Abbott Laboratories: Typical

December 2, 2007 by Joe Ponzio

Valuing companies and looking for deep discounts is pretty boring. For the most part, companies are generally priced right around their intrinsic business value which makes finding steals a difficult and often disappointing venture. In fact, it would make for a fairly boring TV show-even if you had bells, whistles, and mooing toys.

Such is the case with Abbott Laboratories.

If you aren”t familiar with Abbott (ABT), it is a manufacturer of pharmaceuticals, medical devices, etc. It is in the game with Johnson & Johnson, Pfizer, Eli Lilly, and the other big, diversified players. It has been around so long that Ben Graham used it in his book The Intelligent Investor two generations ago.

Price follows value. For the most part, the markets are generally efficient-pricing companies right around their intrinsic business value. From time to time, however, the markets give us an opportunity to steal businesses for pennies on the dollar. Or, to put it the popular way-to buy $1 worth of a business for $0.50.

Consistency

Abbott Laboratories is one of those boring, conservative, consistent businesses that generally seems to grow at a boring, conservative, consistent rate. For every dollar of invested capital, it generates roughly $0.15 to $0.18 a year in excess cash. The cash tends to tick up consistently each year at a predictable rate.

Most people would consider Abbott Labs to be a blue chip, boring stock-a conservative investment for the long term. The few that might not? Those are the people that bought ABT without knowing (or estimating) its intrinsic value-ultimately overpaying for the stock when it was grossly overpriced over the past decade.

Growth Rates

Abbott Labs has been chugging along for more than a hundred years. It”s no surprise, then, that the past ten have seen just 9% (or so) growth. Regardless of what the stock price has done, the business has grown at a touch more than 9% a year.

It hasn”t really been a net buyer or seller of its stock, so we can”t expect to get much growth in our ownership from that. When valuing ABT, we have to make assumptions about the future. As such, I”ll assume that it will continue to grow at about 9% for the next three years, then slow to just over 8% for three years, and then slow to 7.5% for the next four. Beyond year 10, I”ll assume ABT will grow at just 5%.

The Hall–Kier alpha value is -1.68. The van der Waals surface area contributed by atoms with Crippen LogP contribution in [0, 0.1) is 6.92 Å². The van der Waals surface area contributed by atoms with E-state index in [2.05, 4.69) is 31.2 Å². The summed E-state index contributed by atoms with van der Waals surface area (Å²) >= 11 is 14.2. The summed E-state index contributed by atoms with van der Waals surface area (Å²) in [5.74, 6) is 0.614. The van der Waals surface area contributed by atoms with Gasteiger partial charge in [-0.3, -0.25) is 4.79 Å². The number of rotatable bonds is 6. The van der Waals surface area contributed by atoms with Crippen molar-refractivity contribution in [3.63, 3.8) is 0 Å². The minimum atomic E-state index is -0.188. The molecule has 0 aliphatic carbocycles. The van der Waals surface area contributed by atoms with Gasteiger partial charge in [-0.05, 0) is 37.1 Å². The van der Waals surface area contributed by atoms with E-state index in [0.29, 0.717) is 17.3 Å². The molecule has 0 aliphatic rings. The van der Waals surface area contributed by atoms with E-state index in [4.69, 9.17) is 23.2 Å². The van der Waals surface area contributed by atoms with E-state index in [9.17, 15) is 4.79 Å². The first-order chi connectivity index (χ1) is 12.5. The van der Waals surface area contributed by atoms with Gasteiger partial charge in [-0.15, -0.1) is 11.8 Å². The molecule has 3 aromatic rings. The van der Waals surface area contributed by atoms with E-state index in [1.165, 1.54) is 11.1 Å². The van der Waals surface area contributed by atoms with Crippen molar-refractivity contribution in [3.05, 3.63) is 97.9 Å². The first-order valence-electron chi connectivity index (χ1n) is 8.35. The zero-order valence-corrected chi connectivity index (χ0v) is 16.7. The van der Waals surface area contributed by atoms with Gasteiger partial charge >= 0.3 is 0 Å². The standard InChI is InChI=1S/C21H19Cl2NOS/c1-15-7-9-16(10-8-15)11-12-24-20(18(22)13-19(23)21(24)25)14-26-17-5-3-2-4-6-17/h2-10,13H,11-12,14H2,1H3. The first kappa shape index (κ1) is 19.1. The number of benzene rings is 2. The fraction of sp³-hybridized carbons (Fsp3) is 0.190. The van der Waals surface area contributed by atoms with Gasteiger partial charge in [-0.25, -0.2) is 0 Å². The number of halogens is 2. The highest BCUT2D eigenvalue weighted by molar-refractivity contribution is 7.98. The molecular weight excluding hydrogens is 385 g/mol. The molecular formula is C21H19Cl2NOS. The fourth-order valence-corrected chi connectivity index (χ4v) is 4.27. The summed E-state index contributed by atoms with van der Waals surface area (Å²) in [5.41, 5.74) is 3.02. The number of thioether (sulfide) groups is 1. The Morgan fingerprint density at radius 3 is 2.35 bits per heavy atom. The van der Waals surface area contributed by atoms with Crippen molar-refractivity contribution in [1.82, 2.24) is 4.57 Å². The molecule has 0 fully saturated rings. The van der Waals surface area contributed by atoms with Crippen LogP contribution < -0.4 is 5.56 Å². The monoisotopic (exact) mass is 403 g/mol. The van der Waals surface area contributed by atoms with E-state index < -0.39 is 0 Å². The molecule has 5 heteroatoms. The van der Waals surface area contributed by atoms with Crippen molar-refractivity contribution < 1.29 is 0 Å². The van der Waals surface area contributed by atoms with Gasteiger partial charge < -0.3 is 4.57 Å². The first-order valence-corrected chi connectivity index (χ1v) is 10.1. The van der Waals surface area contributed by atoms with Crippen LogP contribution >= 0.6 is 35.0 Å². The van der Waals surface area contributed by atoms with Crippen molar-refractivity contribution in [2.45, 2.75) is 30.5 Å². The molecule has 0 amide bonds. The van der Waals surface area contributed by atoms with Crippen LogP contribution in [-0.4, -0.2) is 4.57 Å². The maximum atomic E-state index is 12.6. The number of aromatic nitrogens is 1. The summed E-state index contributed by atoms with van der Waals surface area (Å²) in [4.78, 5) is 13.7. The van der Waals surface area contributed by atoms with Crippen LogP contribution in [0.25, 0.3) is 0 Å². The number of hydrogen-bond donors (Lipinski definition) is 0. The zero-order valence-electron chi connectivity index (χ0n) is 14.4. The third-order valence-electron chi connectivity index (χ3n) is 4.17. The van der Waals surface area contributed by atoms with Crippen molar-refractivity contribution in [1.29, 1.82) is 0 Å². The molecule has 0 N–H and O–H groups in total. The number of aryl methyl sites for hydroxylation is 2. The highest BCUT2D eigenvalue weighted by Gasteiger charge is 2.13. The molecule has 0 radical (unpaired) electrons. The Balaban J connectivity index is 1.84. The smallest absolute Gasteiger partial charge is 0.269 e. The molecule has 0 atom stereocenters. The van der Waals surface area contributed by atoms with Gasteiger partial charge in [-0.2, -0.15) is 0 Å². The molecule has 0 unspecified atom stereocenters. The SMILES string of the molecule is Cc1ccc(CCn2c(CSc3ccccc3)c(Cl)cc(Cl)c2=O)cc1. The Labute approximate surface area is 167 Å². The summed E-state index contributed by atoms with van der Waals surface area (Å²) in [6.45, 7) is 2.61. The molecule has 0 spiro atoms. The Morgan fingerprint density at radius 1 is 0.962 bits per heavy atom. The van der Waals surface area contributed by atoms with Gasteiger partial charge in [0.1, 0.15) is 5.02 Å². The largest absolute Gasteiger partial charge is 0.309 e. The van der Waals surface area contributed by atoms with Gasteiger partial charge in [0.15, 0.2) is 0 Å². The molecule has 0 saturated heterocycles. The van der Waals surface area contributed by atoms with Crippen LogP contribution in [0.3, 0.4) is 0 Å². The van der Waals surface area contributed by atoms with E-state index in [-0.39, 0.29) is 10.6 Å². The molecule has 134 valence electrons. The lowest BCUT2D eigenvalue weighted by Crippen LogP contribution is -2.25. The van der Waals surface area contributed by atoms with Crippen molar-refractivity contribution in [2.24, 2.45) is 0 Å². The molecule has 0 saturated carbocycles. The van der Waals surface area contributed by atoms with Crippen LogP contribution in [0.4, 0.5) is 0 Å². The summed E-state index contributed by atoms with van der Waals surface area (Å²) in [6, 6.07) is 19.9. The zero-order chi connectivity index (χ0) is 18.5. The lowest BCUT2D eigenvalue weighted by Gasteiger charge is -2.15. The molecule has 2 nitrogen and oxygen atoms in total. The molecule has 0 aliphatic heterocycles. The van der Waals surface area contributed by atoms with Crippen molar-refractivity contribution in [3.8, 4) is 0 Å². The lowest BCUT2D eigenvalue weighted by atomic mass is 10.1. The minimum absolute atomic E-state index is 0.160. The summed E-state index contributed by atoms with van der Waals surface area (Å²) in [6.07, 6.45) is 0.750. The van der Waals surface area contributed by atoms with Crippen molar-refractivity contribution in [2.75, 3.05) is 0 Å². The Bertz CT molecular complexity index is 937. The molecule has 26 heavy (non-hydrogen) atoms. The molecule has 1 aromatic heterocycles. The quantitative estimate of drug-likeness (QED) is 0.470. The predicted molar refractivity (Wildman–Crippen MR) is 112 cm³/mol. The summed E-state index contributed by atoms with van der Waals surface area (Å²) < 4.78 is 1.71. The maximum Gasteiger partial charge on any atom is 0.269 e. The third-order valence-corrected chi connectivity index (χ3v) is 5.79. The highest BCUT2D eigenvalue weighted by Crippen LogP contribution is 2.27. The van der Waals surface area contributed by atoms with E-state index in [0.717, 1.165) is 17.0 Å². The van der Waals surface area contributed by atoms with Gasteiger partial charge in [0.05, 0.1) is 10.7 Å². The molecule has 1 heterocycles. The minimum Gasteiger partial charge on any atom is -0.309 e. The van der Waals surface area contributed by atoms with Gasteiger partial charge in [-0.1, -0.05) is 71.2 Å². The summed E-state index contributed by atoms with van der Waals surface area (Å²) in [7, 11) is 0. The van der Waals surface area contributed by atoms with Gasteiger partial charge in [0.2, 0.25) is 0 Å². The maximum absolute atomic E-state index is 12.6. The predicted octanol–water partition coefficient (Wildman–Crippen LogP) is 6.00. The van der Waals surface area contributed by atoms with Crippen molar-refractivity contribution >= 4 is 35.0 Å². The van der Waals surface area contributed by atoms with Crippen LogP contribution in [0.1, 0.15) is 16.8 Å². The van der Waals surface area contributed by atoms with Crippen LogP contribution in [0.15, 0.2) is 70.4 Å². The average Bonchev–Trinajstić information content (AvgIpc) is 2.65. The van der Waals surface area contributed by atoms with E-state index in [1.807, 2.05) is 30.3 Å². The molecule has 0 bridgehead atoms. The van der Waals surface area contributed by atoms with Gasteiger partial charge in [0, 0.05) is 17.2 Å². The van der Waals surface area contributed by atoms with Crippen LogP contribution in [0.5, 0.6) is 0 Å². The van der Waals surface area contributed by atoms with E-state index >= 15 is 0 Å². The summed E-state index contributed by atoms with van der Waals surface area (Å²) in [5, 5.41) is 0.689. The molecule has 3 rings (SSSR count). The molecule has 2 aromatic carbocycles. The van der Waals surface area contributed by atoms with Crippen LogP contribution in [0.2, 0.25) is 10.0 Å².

Price and Value

Like most companies-especially most large ones-the price of the stock generally follows (and is often married to) the actual intrinsic value of the company. Such has been the case with Abbott:

Since 1997 (and long before that as well), the stock price has danced around the value of the company-a value I estimate today to be about $52 a share. At times, the price got out of control-sometimes coming in 30% or more higher than the actual value of the company.

Considering that prices are driven by supply and demand, that means that speculators, institutions, and non-business investors were paying 30% or more too much to own a piece of ABT.

The Problem With Giants-Good and Bad

Abbott is huge. Because of that, it would take a miracle to kick this company in the butt and get more than 9% or so growth going forward. That is a bad problem because you can”t expect too much from your company. It is a good problem because you need not expect too many surprises either.

Is There Growth Left In Abbott?

Sure! You can own Abbott when it is fairly priced to its value and reasonably expect your investment to grow at roughly the same rate as the company. You can choose to overpay and expect a lesser return. Or, you can wait for a deep discount and reasonably expect a much greater return.

If you look at the chart again, you”ll see that Abbott never really gave us a chance to buy it at a deep discount. Will it ever? I don”t know. And you know what that means: Keep an eye out for a 50% drop on noise (not news) but move on in the interim.

There”s a whole world of investment opportunities out there just waiting for you to analyze.

Side Note: Spam

I have been working with my web designer to figure out how to curb some of the spam comments that I have been getting-specifically, the 30 or so a day that I have been blocking. I know I am behind on comments and e-mails, but I am swimming in a sea of garbage and trying to sift through it all. If you need cheap airline tickets or viagra, let me know and I’ll start letting those comments through. Otherwise, as always, I appreciate your patience and promise to respond to everyone!

A Note From Joe Ponzio

This section is for comments from F Wall Street visitors. Do not assume that Joe Ponzio agrees with or otherwise endorses any particular comment just because it appears or remains on this website.